The Cost of a Data Breach
A study conducted by IBM last year, The 2020 Cost of a Data Breach Report, put a price tag on data breaches. According to the study, the average cost of a data breach is $3.86 million. Also, 80 percent of data breaches resulted in the exposure of customers’ personally identifiable information, which is the most expensive type of breach to remedy.Stolen or compromised employee credentials and cloud misconfigurations are the most common causes of data breaches, with 40 percent of breaches caused by these incidences. Misconfigured cloud networks increased data breach costs by half-a-million dollars, according to the study.
Cybersecurity Starts at the Top
Statistics like these make it clear that cybersecurity should be an important part of every organization’s operating plan. Ensuring a well-protected network starts at the top.
Here are five key cybersecurity questions that leadership cannot afford to ignore.
Question #1: Is your executive leadership informed about cyber risks that threaten the company?
Cybersecurity is about managing risk. A breach can have dire consequences, which makes managing cybersecurity risk a critical part of an organization’s governance, risk management and business continuity framework. Early response actions can limit or even prevent possible damage. Accordingly, timely reporting to leadership should be built into the strategic framework for managing the enterprise. The CEO, CIO, business leaders, continuity planners, system operators, general counsel and public affairs should be part of the chain of communications.
Question #2: What is our exposure to cyber risk, the potential impact of a breach and our plan for addressing both?
Identifying critical assets and associated impacts from cyber threats is critical to understanding your specific risk exposure, whether financial, competitive, reputational or regulatory. Risk assessment results are key to identifying and prioritizing specific protective measures, allocating resources, informing long-term investments and developing policies and strategies to manage cyber risks at an acceptable level.
Question #3: How does our cybersecurity program apply industry standards and best practices?
A comprehensive cybersecurity program leverages industry standards and best practices to protect systems, detect potential problems and enable timely response and recovery. Compliance requirements help to establish a good cybersecurity baseline to address known vulnerabilities, but they do not adequately address new and dynamic threats or sophisticated adversaries. Using a risk-based approach to apply cybersecurity standards and practices allows for more comprehensive and cost-effective management of cyber risks than compliance activities alone.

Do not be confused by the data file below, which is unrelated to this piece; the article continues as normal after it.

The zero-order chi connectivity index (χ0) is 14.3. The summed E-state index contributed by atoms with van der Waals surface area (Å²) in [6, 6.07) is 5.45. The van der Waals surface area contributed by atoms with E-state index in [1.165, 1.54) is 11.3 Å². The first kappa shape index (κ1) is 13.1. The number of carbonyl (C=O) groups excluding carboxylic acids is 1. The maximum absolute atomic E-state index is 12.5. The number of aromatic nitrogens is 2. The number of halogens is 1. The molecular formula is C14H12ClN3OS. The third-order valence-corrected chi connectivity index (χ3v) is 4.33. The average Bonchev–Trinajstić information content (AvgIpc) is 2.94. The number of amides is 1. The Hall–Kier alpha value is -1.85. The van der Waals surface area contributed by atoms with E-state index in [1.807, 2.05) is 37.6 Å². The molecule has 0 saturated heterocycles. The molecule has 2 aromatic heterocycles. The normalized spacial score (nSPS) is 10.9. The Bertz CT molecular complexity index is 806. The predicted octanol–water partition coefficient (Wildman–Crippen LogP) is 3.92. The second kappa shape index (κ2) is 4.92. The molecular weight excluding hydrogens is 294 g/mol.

Question #4: How many cyber incidents is normal for us? At what point should executive leadership be informed?
Executive engagement in defining the risk strategy and levels of acceptable cyber risk enables close alignment with the business needs of the organization. Regular communication between leaders and those held accountable for managing cyber risks provides awareness of current threats, security gaps and associated business impact. Analyzing, aggregating and integrating risk data from various sources and participating in threat information sharing with partners helps organizations identify and respond to incidents quickly and ensure that protective efforts are commensurate with risk.
A good way to establish updated security protocols is to have an assessment of your network. This can show you where you stand and provide insights to a solid plan of action.
Question #5: How comprehensive is our cyber incident response plan? How often is it tested?
Even a well-defended organization will experience a cyber incident at some point. When network defenses are penetrated, the leadership group should be prepared with a Plan B. Documented cyber incident response plans that are exercised regularly help enable timely response and minimize impacts.
Devise a Cybersecurity Plan Now
When it comes to cybercrime and data breaches, it’s not a question of if, but when. So now is the time to devise a plan for how your organization will deal with a data breach when one occurs.
Plan now to meet with your key leaders to discuss these and other critical cybersecurity questions. If you don’t have adequate answers to them now, commit to doing whatever it takes to get answers before your organization is the victim of a data breach.